Skip to main content

Science 101

Q: What’s Cool About Water?

Science and Children—March/April 2022 (Volume 59, Issue 4)

By Matt Bobrowsky

Q: What’s Cool About Water?

A: One answer could be ice, for several reasons. Show students an ice cube and ask them what its temperature is. Younger students might have no idea. Older students might say 0°C or 32°F, because they’ve heard that’s the temperature at which water freezes. In fact, if you just took the ice out of a freezer, then the temperature of the ice is whatever the temperature of the freezer is. The ice in my freezer has a temperature of –10°C (14°F), because that’s the temperature inside my freezer. Cool, huh?

Water is one of the few substances that expands when it freezes. Since it expands when it freezes, its density becomes lower, which is why ice cubes float on water. That’s also why ice forms on the surface of a lake or river, with liquid water underneath the ice. If ice didn’t float, then smaller lakes and rivers could freeze solid in the winter, killing all life in the water. So, it’s good for aquatic life that water expands when it freezes into ice, which floats.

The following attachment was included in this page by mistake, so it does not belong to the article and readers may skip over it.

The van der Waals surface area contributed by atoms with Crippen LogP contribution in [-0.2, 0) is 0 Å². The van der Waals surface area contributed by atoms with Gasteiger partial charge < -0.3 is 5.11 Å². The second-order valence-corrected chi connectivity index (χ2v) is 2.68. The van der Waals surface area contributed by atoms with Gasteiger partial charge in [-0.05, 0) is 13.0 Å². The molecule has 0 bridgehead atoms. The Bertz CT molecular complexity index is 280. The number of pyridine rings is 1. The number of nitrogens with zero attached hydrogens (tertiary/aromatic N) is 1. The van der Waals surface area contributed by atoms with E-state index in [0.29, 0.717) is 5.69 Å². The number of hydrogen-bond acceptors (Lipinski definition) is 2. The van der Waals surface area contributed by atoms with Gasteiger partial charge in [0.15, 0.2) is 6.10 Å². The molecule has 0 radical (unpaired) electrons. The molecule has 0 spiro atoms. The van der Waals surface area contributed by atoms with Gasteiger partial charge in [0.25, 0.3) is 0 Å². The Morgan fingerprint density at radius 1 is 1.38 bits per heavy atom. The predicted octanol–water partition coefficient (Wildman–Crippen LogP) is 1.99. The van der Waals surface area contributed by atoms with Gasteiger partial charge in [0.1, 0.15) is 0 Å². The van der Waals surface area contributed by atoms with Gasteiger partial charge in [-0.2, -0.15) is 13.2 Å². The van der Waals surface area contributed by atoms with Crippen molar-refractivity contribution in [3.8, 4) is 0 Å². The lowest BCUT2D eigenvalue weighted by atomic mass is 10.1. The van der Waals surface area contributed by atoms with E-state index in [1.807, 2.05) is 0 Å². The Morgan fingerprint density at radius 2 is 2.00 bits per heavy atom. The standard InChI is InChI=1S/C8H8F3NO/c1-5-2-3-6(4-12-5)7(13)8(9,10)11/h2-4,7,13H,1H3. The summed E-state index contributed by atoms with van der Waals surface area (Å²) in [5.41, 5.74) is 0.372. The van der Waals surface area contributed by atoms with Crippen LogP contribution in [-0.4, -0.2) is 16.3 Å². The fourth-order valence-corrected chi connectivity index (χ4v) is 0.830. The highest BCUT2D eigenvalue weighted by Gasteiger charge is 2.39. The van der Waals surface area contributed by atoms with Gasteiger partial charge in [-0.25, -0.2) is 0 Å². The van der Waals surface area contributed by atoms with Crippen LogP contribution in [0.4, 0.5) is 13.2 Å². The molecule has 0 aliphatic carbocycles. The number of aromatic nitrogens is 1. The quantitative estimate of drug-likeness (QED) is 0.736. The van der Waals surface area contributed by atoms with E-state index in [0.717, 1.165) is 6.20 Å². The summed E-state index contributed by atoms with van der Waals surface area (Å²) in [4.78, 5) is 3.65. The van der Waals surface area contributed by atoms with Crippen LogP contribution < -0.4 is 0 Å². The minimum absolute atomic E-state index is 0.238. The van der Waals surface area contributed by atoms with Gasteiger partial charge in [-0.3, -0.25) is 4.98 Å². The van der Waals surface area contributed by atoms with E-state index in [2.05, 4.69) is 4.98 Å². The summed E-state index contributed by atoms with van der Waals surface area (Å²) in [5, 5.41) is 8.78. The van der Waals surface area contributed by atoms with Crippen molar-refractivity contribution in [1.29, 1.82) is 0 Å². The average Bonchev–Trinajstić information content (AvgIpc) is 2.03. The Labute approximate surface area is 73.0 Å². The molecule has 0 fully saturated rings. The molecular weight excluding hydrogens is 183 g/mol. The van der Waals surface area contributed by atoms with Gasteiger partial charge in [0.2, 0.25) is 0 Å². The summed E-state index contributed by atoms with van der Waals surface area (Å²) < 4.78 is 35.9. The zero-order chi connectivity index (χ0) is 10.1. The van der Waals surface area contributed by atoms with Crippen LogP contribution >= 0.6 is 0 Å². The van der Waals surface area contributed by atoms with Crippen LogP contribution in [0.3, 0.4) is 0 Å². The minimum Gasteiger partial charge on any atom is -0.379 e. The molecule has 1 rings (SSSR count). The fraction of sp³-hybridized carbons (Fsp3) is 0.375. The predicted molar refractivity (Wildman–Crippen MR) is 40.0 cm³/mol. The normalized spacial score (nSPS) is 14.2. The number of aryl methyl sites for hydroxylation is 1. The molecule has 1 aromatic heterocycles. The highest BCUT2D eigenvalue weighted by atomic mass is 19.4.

A water molecule consists of two hydrogen atoms and one oxygen atom, so we write its chemical formula as H2O. This is actually one of the most common molecules in the universe, and liquid water is essential for life on Earth.

Water as a Solid, Liquid, or Gas

Water is a good example to use when discussing how matter can be in different states—solid, liquid, or gas. Students are quite familiar with solid water (ice) and liquid water. Gaseous water (or water vapor) is a bit more abstract, because you can’t directly see it. It’s only after the vapor condenses into liquid water droplets, that you can see the water as fog or mist. A cloud is an example of this, as it’s made up of countless tiny (liquid) water drops.